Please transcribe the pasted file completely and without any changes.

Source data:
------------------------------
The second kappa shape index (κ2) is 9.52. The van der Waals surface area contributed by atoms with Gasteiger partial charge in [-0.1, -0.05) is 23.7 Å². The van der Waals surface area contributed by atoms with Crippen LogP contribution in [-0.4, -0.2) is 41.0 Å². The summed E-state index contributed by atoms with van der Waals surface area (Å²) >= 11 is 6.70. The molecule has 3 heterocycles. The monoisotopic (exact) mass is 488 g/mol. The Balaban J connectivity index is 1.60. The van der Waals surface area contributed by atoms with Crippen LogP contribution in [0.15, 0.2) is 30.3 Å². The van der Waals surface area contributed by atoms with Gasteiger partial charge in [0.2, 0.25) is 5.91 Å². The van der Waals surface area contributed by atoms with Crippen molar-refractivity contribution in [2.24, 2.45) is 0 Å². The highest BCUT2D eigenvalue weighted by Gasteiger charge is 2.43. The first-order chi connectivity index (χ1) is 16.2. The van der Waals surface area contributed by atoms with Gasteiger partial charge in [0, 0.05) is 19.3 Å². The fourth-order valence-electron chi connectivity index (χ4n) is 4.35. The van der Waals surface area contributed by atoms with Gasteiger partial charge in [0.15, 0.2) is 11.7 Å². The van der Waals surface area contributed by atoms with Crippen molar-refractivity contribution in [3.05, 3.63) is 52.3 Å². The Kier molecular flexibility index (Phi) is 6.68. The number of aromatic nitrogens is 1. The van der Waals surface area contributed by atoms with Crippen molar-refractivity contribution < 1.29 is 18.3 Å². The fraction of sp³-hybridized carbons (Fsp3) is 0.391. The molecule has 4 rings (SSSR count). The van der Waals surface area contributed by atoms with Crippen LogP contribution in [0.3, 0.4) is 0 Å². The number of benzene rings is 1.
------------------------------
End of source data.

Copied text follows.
The second kappa shape index (κ2) is 9.52. The van der Waals surface area contributed by atoms with Gasteiger partial charge in [-0.1, -0.05) is 23.7 Å². The van der Waals surface area contributed by atoms with Crippen LogP contribution in [-0.4, -0.2) is 41.0 Å². The summed E-state index contributed by atoms with van der Waals surface area (Å²) >= 11 is 6.70. The molecule has 3 heterocycles. The monoisotopic (exact) mass is 488 g/mol. The Balaban J connectivity index is 1.60. The van der Waals surface area contributed by atoms with Crippen LogP contribution in [0.15, 0.2) is 30.3 Å². The van der Waals surface area contributed by atoms with Gasteiger partial charge in [0.2, 0.25) is 5.91 Å². The van der Waals surface area contributed by atoms with Crippen molar-refractivity contribution in [2.24, 2.45) is 0 Å². The highest BCUT2D eigenvalue weighted by Gasteiger charge is 2.43. The first-order chi connectivity index (χ1) is 16.2. The van der Waals surface area contributed by atoms with Gasteiger partial charge in [0, 0.05) is 19.3 Å². The fourth-order valence-electron chi connectivity index (χ4n) is 4.35. The van der Waals surface area contributed by atoms with Gasteiger partial charge in [0.15, 0.2) is 11.7 Å². The van der Waals surface area contributed by atoms with Crippen molar-refractivity contribution in [3.05, 3.63) is 52.3 Å². The Kier molecular flexibility index (Phi) is 6.68. The number of aromatic nitrogens is 1. The van der Waals surface area contributed by atoms with Crippen molar-refractivity contribution < 1.29 is 18.3 Å². The fraction of sp³-hybridized carbons (Fsp3) is 0.391. The molecule has 4 rings (SSSR count). The van der Waals surface area contributed by atoms with Crippen LogP contribution in [0.3, 0.4) is 0 Å². The number of benzene rings is 1.